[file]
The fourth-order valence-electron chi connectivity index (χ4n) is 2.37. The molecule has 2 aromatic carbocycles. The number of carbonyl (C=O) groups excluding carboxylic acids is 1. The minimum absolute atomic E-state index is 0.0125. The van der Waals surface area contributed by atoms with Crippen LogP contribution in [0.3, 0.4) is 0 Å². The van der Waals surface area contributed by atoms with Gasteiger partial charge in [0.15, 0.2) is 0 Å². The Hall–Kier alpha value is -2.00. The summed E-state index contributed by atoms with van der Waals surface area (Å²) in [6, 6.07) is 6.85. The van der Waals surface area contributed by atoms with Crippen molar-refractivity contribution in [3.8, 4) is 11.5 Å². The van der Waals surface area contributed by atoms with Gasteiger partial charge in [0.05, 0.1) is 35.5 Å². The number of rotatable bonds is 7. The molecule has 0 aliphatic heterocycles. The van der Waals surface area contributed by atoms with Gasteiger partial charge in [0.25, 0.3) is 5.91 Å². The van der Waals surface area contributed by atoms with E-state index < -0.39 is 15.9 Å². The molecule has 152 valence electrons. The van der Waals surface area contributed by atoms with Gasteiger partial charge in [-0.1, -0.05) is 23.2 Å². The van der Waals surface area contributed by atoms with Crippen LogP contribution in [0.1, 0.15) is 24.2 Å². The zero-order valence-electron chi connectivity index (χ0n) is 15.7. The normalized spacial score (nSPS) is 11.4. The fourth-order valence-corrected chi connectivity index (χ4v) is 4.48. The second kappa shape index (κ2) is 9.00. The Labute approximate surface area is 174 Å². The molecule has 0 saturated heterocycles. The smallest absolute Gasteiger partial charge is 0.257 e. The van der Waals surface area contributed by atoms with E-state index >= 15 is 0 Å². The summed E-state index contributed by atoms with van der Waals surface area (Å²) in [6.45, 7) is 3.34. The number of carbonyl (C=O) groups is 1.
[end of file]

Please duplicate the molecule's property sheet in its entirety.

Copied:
The fourth-order valence-electron chi connectivity index (χ4n) is 2.37. The molecule has 2 aromatic carbocycles. The number of carbonyl (C=O) groups excluding carboxylic acids is 1. The minimum absolute atomic E-state index is 0.0125. The van der Waals surface area contributed by atoms with Crippen LogP contribution in [0.3, 0.4) is 0 Å². The van der Waals surface area contributed by atoms with Gasteiger partial charge in [0.15, 0.2) is 0 Å². The Hall–Kier alpha value is -2.00. The summed E-state index contributed by atoms with van der Waals surface area (Å²) in [6, 6.07) is 6.85. The van der Waals surface area contributed by atoms with Crippen molar-refractivity contribution in [3.8, 4) is 11.5 Å². The van der Waals surface area contributed by atoms with Gasteiger partial charge in [0.05, 0.1) is 35.5 Å². The number of rotatable bonds is 7. The molecule has 0 aliphatic heterocycles. The van der Waals surface area contributed by atoms with Gasteiger partial charge in [0.25, 0.3) is 5.91 Å². The van der Waals surface area contributed by atoms with E-state index < -0.39 is 15.9 Å². The molecule has 152 valence electrons. The van der Waals surface area contributed by atoms with Gasteiger partial charge in [-0.1, -0.05) is 23.2 Å². The van der Waals surface area contributed by atoms with Crippen LogP contribution in [0.1, 0.15) is 24.2 Å². The zero-order valence-electron chi connectivity index (χ0n) is 15.7. The normalized spacial score (nSPS) is 11.4. The fourth-order valence-corrected chi connectivity index (χ4v) is 4.48. The second kappa shape index (κ2) is 9.00. The Labute approximate surface area is 174 Å². The molecule has 0 saturated heterocycles. The smallest absolute Gasteiger partial charge is 0.257 e. The van der Waals surface area contributed by atoms with E-state index >= 15 is 0 Å². The summed E-state index contributed by atoms with van der Waals surface area (Å²) in [6.45, 7) is 3.34. The number of carbonyl (C=O) groups is 1.